Anand Mahadevan

24 10 2008

I was born a Brahmin and am the grandson of a priest whom I dearly loved. I am educated and my current professional standing indicates that I am reasonably intelligent. I am also affluent and my income would put me distinctly in the upper middle class bracket. I guess that would make me high-caste, rich and smart. In other words, I am not a tribal, or poor or dim-witted. And yet, I chose to become a follower of Jesus Christ.

The world would call me a convert to Christianity. I have no problems with that, though I see my faith more as a relationship with God through Jesus Christ than as a religion. And for the record, I can truthfully claim that no one financially induced or threatened or deceived me into converting to Christianity.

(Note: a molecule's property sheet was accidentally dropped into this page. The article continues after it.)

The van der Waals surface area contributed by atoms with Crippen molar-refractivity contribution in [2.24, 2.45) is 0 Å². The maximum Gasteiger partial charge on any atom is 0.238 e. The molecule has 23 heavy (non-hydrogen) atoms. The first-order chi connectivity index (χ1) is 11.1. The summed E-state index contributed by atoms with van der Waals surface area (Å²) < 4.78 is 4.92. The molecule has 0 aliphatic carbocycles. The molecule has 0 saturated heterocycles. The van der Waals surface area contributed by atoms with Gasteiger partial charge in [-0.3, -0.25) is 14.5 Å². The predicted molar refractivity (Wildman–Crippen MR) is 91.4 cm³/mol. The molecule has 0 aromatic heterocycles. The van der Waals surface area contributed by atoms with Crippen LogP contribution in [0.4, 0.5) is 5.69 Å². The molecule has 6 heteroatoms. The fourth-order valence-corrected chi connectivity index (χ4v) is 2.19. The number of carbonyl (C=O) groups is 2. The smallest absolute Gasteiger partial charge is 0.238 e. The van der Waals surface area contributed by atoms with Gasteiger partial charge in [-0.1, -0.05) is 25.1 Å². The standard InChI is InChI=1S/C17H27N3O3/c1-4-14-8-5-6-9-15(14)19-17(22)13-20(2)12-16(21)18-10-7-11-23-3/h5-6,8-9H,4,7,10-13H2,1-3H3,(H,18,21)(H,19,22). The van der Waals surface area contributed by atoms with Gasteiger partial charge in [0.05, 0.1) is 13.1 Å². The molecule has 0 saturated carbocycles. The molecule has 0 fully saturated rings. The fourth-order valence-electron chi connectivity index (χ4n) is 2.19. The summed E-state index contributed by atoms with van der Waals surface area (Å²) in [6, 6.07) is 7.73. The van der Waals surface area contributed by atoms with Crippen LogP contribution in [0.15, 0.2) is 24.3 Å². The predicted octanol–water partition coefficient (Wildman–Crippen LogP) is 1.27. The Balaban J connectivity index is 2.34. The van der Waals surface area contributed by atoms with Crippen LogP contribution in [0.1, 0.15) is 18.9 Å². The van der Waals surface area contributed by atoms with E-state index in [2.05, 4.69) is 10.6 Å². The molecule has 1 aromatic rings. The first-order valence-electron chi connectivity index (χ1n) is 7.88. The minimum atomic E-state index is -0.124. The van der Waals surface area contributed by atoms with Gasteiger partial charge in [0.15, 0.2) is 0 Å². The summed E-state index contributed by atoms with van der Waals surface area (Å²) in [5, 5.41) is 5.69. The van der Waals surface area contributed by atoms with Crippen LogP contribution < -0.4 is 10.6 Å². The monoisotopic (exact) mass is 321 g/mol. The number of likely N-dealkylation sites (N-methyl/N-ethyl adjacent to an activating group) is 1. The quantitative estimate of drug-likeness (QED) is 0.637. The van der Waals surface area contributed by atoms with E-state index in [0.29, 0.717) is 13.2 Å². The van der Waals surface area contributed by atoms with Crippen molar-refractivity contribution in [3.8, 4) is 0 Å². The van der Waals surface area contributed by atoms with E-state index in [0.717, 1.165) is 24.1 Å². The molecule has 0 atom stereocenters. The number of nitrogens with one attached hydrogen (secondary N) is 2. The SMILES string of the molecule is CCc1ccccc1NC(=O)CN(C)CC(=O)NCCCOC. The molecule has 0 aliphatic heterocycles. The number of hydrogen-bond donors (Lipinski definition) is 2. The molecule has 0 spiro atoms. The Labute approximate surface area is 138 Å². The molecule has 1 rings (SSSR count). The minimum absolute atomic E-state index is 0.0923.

I am fiercely proud of my national identity as an Indian and I am completely at peace with my cultural identity as a Hindu. I retain the name my parents gave me. My wife, who also shares my faith, continues to go by her Hindu name. We have two children and we have given both distinctly Hindu names. In fact, many of my colleagues and acquaintances who may happen to read this column are likely to be surprised. They have no inkling about my faith, for I generally don’t go about announcing it. But if someone does ask me the reason behind the joy and hope that is everpresent in my life, I am always delighted to share it with them.